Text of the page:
SendInput((uint)WhammyKeyDown.Length, WhammyKeyDown, INPUT.Size);

// I don't know why, but if I do not include the delay seen below, then it will not hold down the whammy key.
// If anyone knows the reason why, I'd appreciate your insight.
}

private void UseStrum()
{
var StrumDownKeyUp = new[]
{
new INPUT
{
type = InputType.KEYBOARD,
U =
{
ki =
{
wScan = StrumDownKey,
dwFlags = KEYEVENTF.KEYUP
}
}
}
};

// Release the strum key. ('/?' key)
SendInput((uint)StrumDownKeyUp.Length, StrumDownKeyUp, INPUT.Size);

// I don't know why, but if I do not include the delay seen below, then it will not release the strum key.
// If anyone knows the reason why, I'd appreciate your insight.

var StrumDownKeyDown = new[]
{
new INPUT
{
type = InputType.KEYBOARD,
U =
{
ki =
{
wScan = StrumDownKey
}
}
}
};

// Hold down the strum key. ('/?' key)
SendInput((uint)StrumDownKeyDown.Length, StrumDownKeyDown, INPUT.Size);

// I don't know why, but if I do not include the delay seen below, then it will not hold down the strum key.
// If anyone knows the reason why, I'd appreciate your insight.
}

public Form1()
{
InitializeComponent();
}

/// <summary>
/// Synthesizes keystrokes, mouse motions, and button clicks.
/// </summary>
[DllImport("user32.dll")]
internal static extern uint SendInput(uint nInputs,
[MarshalAs(UnmanagedType.LPArray), In] INPUT[] pInputs,
int cbSize);

[StructLayout(LayoutKind.Sequential)]
public struct INPUT
{
internal InputType type;
internal InputUnion U;

internal static int Size
{
get { return Marshal.SizeOf(typeof(INPUT)); }
}
}

internal enum InputType : uint
{
MOUSE = 0,
KEYBOARD = 1,
HARDWARE = 2
}

[StructLayout(LayoutKind.Explicit)]
internal struct InputUnion
{
[FieldOffset(0)]
internal MOUSEINPUT mi;

[FieldOffset(0)]
internal KEYBDINPUT ki;

[FieldOffset(0)]
internal HARDWAREINPUT hi;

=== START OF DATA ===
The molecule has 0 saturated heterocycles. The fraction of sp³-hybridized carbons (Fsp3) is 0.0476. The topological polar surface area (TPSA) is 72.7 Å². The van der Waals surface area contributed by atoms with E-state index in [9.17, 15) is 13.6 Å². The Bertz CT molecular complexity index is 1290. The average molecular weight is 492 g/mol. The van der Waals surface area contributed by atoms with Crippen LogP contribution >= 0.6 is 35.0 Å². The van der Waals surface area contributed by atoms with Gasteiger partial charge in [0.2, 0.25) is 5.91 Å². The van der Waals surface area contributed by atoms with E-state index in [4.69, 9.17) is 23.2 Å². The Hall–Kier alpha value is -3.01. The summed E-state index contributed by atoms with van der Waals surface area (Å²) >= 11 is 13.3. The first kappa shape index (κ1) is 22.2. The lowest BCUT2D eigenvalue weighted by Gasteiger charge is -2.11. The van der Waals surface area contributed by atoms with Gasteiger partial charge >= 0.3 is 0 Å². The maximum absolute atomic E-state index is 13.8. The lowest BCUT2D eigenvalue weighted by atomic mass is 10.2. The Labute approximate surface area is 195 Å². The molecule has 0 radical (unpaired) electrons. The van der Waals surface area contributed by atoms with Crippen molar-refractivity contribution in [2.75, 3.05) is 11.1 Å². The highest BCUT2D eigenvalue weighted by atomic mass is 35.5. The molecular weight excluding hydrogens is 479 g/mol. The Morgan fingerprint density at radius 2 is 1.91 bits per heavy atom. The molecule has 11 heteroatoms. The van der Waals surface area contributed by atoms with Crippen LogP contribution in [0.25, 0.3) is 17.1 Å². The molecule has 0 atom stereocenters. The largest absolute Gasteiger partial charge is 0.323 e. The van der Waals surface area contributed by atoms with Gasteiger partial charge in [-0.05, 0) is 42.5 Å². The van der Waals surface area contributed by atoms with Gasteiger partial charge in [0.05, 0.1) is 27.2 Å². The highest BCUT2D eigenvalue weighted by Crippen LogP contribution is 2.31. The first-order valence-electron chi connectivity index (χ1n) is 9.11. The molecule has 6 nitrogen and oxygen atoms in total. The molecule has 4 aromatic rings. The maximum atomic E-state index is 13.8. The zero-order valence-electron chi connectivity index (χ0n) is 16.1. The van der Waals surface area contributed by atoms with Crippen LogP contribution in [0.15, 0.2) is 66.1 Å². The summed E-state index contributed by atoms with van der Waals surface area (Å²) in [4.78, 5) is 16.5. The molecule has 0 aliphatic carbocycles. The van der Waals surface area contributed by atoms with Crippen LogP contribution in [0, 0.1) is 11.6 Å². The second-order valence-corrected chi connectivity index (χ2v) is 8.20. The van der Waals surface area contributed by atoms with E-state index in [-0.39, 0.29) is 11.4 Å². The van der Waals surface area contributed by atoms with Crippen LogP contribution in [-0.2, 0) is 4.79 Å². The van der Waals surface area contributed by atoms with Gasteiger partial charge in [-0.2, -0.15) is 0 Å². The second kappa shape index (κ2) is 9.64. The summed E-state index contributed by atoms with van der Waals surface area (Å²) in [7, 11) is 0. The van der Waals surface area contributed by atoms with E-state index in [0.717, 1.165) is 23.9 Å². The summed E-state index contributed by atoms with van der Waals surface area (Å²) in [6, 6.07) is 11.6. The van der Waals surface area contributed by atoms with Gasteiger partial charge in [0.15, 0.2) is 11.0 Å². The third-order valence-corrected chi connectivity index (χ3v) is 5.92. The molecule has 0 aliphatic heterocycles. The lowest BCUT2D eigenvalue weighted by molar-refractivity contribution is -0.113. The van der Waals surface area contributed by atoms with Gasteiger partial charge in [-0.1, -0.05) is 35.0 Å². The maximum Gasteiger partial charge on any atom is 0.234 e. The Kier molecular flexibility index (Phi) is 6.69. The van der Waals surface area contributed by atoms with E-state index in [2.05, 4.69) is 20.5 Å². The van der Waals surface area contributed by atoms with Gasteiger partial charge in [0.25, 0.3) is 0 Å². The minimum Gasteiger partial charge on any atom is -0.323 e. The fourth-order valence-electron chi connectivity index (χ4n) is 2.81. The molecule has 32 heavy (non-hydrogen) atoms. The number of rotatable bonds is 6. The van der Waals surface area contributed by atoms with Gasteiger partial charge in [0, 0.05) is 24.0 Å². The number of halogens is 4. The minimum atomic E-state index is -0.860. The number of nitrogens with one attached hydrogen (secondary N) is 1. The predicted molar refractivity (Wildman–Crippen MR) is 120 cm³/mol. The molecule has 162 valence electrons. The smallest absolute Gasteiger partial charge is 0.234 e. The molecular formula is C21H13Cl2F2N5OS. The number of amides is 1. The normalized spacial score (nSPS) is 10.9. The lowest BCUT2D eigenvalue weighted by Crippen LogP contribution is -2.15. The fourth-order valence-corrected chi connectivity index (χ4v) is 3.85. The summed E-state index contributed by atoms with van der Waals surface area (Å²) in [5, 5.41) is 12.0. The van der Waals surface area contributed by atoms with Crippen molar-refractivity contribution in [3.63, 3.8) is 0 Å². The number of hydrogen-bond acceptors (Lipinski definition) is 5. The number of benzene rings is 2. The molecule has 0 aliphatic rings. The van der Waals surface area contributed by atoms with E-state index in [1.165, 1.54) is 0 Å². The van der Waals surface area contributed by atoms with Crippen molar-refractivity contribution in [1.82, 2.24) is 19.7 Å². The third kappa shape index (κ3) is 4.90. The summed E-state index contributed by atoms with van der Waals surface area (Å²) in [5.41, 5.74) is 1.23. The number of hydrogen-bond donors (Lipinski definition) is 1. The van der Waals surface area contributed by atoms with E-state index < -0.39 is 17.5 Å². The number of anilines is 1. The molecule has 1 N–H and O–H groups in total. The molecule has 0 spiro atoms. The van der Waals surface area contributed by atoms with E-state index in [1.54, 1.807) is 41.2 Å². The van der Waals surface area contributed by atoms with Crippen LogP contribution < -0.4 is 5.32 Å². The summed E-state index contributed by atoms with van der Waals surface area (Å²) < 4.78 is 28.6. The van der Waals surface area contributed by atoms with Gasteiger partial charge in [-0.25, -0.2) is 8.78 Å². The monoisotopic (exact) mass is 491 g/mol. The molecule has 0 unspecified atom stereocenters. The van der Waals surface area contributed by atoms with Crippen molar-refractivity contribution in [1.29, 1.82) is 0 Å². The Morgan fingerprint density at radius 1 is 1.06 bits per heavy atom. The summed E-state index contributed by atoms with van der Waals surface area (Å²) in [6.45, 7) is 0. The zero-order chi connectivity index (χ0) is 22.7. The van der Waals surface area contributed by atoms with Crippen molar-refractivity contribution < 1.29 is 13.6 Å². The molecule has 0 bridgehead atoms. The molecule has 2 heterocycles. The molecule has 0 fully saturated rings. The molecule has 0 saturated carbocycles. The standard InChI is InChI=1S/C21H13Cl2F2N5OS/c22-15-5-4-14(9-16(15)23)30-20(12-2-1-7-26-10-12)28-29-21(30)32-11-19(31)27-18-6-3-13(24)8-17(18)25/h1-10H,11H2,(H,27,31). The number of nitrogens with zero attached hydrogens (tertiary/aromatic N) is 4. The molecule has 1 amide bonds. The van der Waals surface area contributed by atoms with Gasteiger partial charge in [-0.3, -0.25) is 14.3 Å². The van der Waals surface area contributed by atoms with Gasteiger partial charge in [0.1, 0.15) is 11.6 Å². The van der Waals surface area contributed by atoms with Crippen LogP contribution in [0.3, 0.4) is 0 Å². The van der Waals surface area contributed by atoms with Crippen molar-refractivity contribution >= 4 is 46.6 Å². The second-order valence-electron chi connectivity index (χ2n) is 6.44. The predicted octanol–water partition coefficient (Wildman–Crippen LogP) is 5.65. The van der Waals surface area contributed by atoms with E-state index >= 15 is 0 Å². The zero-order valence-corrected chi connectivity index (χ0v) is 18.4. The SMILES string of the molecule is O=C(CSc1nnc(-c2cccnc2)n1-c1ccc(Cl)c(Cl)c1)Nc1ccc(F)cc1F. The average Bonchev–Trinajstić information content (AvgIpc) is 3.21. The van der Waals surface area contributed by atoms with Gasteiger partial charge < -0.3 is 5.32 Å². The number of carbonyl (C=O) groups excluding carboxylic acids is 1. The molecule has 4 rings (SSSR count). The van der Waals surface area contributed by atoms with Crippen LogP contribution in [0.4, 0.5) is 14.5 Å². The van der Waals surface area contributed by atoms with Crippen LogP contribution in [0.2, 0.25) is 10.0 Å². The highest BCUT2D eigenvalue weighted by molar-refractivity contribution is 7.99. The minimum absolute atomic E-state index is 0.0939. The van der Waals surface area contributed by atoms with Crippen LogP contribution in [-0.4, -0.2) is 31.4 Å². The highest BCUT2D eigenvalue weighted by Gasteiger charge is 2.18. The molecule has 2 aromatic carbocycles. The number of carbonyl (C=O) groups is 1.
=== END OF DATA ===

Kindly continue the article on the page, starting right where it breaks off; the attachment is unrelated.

}

[StructLayout(LayoutKind.Sequential)]
internal struct MOUSEINPUT
{
internal int dx;
internal int dy;
internal int mouseData;
internal MOUSEEVENTF dwFlags;
internal uint time;
internal UIntPtr dwExtraInfo;
}

[StructLayout(LayoutKind.Sequential)]
internal struct KEYBDINPUT
{
internal ScanCodeShort wScan;
internal KEYEVENTF dwFlags;
internal int time;
internal UIntPtr dwExtraInfo;
}

[StructLayout(LayoutKind.Sequential)]
internal struct HARDWAREINPUT
{
internal int uMsg;
internal short wParamL;
internal short wParamH;
}

[Flags]
internal enum MOUSEEVENTF : uint
{
ABSOLUTE = 0x8000,
HWHEEL = 0x01000,
MOVE = 0x0001,
MOVE_NOCOALESCE = 0x2000,
LEFTDOWN = 0x0002,
LEFTUP = 0x0004,
RIGHTDOWN = 0x0008,
RIGHTUP = 0x0010,
MIDDLEDOWN = 0x0020,
MIDDLEUP = 0x0040,
VIRTUALDESK = 0x4000,
WHEEL = 0x0800,
XDOWN = 0x0080,
XUP = 0x0100
}

[Flags]
internal enum KEYEVENTF : uint
{
EXTENDEDKEY = 0x0001,
KEYUP = 0x0002,
SCANCODE = 0x0008,
UNICODE = 0x0004
}

internal enum ScanCodeShort : short
{
LBUTTON = 0,
RBUTTON = 0,
CANCEL = 70,
MBUTTON = 0,
XBUTTON1 = 0,
XBUTTON2 = 0,
BACK = 14,
TAB = 15,
CLEAR = 76,
RETURN = 28,
SHIFT = 42,
CONTROL = 29,
PAUSE = 0,
CAPITAL = 58,
KANA = 0,
HANGUL = 0,
JUNJA = 0,
FINAL = 0,
HANJA = 0,
KANJI = 0,
ESCAPE = 1,
CONVERT = 0,
NONCONVERT = 0,
ACCEPT = 0,
MODECHANGE = 0,
SPACE = 57,
PRIOR = 73,
NEXT = 81,
END = 79,
HOME = 71,
LEFT = 75,
UP = 72,
RIGHT = 77,
DOWN = 80,
SELECT = 0,
PRINT = 0,
EXECUTE = 0,
SNAPSHOT = 84,
INSERT = 82,
DELETE = 83,
HELP = 99,
KEY_0 = 11,
KEY_1 = 2,